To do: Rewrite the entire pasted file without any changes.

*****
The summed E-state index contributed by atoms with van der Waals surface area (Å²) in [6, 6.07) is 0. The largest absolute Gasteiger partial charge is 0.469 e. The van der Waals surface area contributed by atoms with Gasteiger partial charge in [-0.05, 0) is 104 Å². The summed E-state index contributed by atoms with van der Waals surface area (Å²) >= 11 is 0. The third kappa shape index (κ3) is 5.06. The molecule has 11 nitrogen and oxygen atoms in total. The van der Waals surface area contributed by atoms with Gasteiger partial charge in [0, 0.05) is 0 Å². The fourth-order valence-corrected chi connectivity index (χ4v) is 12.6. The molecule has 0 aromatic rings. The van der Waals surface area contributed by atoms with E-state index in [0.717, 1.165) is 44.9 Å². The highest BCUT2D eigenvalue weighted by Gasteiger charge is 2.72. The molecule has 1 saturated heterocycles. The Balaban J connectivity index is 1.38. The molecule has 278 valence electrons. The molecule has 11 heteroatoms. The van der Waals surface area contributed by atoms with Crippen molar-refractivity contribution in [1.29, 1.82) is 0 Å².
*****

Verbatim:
The summed E-state index contributed by atoms with van der Waals surface area (Å²) in [6, 6.07) is 0. The largest absolute Gasteiger partial charge is 0.469 e. The van der Waals surface area contributed by atoms with Gasteiger partial charge in [-0.05, 0) is 104 Å². The summed E-state index contributed by atoms with van der Waals surface area (Å²) >= 11 is 0. The third kappa shape index (κ3) is 5.06. The molecule has 11 nitrogen and oxygen atoms in total. The van der Waals surface area contributed by atoms with Gasteiger partial charge in [0, 0.05) is 0 Å². The fourth-order valence-corrected chi connectivity index (χ4v) is 12.6. The molecule has 0 aromatic rings. The van der Waals surface area contributed by atoms with E-state index in [0.717, 1.165) is 44.9 Å². The highest BCUT2D eigenvalue weighted by Gasteiger charge is 2.72. The molecule has 1 saturated heterocycles. The Balaban J connectivity index is 1.38. The molecule has 278 valence electrons. The molecule has 11 heteroatoms. The van der Waals surface area contributed by atoms with Crippen molar-refractivity contribution in [1.29, 1.82) is 0 Å².